Inordinate amounts of time, ink, and bytes are spent touting both ends of the market, and chances are that during the 1960s and 1970s some were calling for Dow 2,000 while others were pointing to 200. I’m too young to remember and too old to care. In 1983 the Dow broke through the 1,000 level and eventually conquered the 2,000 mark. But the waiting was excruciating. In addition if one looks at the high in 1929, the break-even point was reached only 26 years later.
(Click to enlarge)
On the doomsday side we often hear how the Japanese market has lost 75% of its value since 1989, and that is a glaring reminder that investment evaporation can reoccur. It’s true, especially considering common retirement planning scenarios where one puts a few eggs in a basket and 20 years later a chicken farm magically appears.
On the infinite boom arena, the lyrics point out that history shows that the historical, inflation-adjusted, average return has been between 6% and 7%. In addition, a plethora of valuation tools is thrown in to supplement a variety of assumptions mostly based on straight line economics. Plausible!
The chart above depicts the Dow Jones Industrials up to the recent high, and I bring attention to the period between 1962 and 1982, which by the way includes roughly 50% of the time under the gold standard, while the second half lived with “fiat” currencies. But that’s a whole different debate.
One can go a step further and extrapolate that we are smack in the middle of something that looks like 1962-1982 all over again. If that is the case, and we use 20 year periods, the current cycle started in 2002 and we have another 11 years to go. Will it happen? I don’t know, but history can also be used in this case.
In short, America experienced 20 years of going nowhere fast from a stock investment perspective. But the fact that the much advertised average stock return is largely irrelevant to those that lived through the period, is not the main point. The idea is that through the valleys and peaks, opportunity existed, and only if one was asleep at the wheel, or subscribed to a historical, somewhat baseless idea, of a quasi “guaranteed” return that occurs over an ill defined long-term period, one would wake up after a 20 year mental absence looking for the promised chickens.
What caused the run-up between 1982 and 2002 when the farm was delivered as promised? Not sure and plenty of opinions exist. I can only say one thing for certain: The S&P 500 futures contract was introduced in 1982, and I am opening the door to derivative conspiracy theories. The 1,000% percent increase during the 20 year period can also be used today, and that would put the Dow well over 100,000. Thus why stop at 20,000?
As I scan the web for stories on the subject of volatility, the story stays the same, and I chose one article by Reuters, titled “Insight: The madness of Wall Street.”
And that's something that could have long-term ramifications for the ability of investors to build retirement nest-eggs, especially given the historic poor ability of retail investors to time market swoons and surges. A portfolio with 20 percent in cash, 50 percent in a bond fund yielding 3.42 percent a year and 30 percent in stocks isn't going to enable a person in their 50s to retire any time soon.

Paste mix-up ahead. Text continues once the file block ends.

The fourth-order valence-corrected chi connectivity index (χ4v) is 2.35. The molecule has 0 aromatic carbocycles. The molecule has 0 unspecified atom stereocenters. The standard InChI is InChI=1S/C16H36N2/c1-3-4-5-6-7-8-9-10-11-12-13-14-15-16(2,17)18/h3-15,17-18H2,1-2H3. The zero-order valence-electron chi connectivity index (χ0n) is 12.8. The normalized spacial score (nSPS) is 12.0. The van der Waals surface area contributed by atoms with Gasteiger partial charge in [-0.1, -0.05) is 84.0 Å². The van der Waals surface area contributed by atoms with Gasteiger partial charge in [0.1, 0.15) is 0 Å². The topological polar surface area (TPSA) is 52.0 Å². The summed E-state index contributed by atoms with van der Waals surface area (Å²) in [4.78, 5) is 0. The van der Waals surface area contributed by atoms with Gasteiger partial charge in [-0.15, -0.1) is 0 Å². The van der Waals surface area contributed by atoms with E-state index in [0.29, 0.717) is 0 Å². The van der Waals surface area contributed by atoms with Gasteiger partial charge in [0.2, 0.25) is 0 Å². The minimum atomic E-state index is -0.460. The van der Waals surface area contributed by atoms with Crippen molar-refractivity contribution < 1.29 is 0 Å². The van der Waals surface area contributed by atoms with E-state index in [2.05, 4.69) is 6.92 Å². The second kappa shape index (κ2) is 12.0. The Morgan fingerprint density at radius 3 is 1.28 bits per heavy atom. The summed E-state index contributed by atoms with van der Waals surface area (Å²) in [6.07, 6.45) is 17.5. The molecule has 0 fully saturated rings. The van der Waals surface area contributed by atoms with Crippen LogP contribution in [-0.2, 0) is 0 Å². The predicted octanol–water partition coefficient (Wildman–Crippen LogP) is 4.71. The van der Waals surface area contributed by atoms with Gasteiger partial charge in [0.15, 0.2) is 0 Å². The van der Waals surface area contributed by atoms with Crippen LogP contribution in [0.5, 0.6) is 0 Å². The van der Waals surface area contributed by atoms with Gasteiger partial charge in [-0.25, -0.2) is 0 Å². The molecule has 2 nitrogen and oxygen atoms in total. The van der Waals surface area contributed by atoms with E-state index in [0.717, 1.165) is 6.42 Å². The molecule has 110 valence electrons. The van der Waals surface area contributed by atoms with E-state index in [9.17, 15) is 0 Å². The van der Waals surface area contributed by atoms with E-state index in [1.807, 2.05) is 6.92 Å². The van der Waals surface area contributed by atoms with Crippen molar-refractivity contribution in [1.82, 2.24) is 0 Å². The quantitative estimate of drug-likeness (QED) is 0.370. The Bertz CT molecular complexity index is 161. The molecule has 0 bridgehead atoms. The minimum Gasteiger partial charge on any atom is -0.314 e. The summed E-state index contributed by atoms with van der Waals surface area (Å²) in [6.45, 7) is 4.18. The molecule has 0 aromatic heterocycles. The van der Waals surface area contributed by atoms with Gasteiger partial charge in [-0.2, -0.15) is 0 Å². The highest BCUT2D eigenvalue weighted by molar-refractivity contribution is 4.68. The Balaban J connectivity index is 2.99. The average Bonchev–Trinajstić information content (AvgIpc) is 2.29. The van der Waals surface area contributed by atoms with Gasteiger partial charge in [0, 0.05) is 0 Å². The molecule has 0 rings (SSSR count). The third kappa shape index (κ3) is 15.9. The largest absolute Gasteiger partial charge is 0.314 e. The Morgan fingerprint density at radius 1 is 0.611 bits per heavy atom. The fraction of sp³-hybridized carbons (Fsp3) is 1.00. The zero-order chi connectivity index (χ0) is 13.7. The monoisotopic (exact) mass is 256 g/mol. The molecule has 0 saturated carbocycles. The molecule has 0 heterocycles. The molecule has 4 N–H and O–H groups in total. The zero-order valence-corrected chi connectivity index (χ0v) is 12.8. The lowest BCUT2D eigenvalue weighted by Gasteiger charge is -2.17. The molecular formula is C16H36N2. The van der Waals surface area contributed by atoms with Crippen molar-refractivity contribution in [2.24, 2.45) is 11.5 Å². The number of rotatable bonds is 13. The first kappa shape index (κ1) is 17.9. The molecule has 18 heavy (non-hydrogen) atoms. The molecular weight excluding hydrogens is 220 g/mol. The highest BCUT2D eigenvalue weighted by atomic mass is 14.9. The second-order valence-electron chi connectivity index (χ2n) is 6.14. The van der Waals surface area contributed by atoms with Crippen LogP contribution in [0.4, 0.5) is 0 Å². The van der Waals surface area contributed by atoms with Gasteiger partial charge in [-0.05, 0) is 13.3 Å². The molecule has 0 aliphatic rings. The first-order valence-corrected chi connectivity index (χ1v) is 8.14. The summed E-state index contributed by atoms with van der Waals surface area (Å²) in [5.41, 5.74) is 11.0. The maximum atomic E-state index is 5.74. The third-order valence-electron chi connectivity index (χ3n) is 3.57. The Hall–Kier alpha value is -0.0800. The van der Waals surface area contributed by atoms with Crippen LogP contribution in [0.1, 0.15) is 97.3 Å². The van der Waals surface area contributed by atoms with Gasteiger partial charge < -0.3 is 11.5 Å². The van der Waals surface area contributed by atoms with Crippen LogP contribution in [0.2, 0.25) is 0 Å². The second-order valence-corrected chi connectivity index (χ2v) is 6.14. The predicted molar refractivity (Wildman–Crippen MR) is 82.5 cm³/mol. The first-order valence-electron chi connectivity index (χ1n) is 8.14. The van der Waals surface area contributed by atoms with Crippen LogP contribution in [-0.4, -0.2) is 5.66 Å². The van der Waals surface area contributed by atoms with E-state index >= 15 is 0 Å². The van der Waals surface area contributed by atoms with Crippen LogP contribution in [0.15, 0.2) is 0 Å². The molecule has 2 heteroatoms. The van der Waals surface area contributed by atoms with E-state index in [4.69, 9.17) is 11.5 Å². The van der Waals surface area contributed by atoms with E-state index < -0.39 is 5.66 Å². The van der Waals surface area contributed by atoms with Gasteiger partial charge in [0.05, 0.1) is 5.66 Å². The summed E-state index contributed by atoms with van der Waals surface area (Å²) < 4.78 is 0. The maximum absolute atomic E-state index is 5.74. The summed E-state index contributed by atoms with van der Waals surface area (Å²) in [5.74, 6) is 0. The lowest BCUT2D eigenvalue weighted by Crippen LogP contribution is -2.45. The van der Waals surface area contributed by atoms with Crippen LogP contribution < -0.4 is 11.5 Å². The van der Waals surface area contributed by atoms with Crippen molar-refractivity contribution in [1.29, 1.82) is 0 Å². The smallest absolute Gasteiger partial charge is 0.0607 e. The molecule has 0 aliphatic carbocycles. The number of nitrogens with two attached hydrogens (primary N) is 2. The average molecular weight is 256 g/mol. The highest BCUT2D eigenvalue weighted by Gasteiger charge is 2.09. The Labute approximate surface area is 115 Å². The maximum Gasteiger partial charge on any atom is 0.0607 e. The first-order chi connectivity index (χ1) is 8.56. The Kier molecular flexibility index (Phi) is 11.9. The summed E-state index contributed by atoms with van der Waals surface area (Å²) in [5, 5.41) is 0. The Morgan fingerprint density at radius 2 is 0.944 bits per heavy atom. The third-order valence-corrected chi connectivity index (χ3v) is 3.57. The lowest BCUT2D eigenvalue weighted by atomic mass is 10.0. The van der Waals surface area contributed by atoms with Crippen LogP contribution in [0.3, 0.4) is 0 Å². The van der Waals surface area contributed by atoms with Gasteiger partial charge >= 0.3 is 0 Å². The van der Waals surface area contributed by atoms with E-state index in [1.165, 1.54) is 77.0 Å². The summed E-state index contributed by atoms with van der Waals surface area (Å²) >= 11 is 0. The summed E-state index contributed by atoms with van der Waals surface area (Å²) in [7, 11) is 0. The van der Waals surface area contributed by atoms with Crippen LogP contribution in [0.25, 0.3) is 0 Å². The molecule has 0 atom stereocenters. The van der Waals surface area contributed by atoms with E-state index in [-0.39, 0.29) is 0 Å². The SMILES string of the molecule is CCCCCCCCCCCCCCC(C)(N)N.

Overall, I agree with the math, but one item jumped off the electronic page: “Historic poor ability of retail investors.” I know that’s the pick-up line often used, although professionals don’t seem to fare much better. But if one knows one’s shortcomings, why not ask the tough questions and improve investment skills to ensure a better end result? It’s only your livelihood on the line!
So where do these extreme forecasts come from? Once again, not sure, and I will refrain from including demeaning adjectives. However, there’s probably a profitable shock value associated with them. Let me put it this way. On wedding day all of us say “till death do us part,” yet the divorce rate in the U.S. is 30% to 40% for first marriages, depending on whom you ask. The point being that when we have far more control over predicting the future, we fail to do so miserably, yet projections of Dow 20,000 and 2,000 abound.
Trust me. If I was looking for clicks and page views, I could find plenty of nonsense and write convincing articles that would justify either extreme. But as entertaining as the stock market may be at times, this is not “TMZ.” Instead I choose to look for honest opinions without having my head buried in the sand, and always seek opportunity regardless of market and economic weather patterns.
Recently I received a call from a gentleman at my bank looking to develop the institution’s investment services department. After a very cordial introduction, strategy talk, and how he saw the pot of gold at the end of the rainbow even in this tough environment. I told him my conditions.
“If you want to manage my money, I expect a reasonable 12% annual return after fees,” I said. “Furthermore, if during any one year period the return is below 12%, the bank must agree in writing to make up the difference, and I truly don’t care if you invest in dividend paying stocks, technology, energy, bonds, or polar bears.”
He replied that over the long-term – 10 or 20 years – a 6% to 7% average return is normal. In addition, that’s the reality of the investment world, and that encompasses some losing years. “Well, I can do that with index funds, supposedly, and I think that we have very different definitions of long-term,” I added. “To me, one year is long-term. After the New Year’s party is over, a new long-term period begins.”
All strategies are excellent as long as they deliver the goods and comply with expectations. But only one thing is certain: I don’t take the chicken farm for granted. As far as the demise of the world is concerned, I’ll die before it happens – and I plan on living to 150.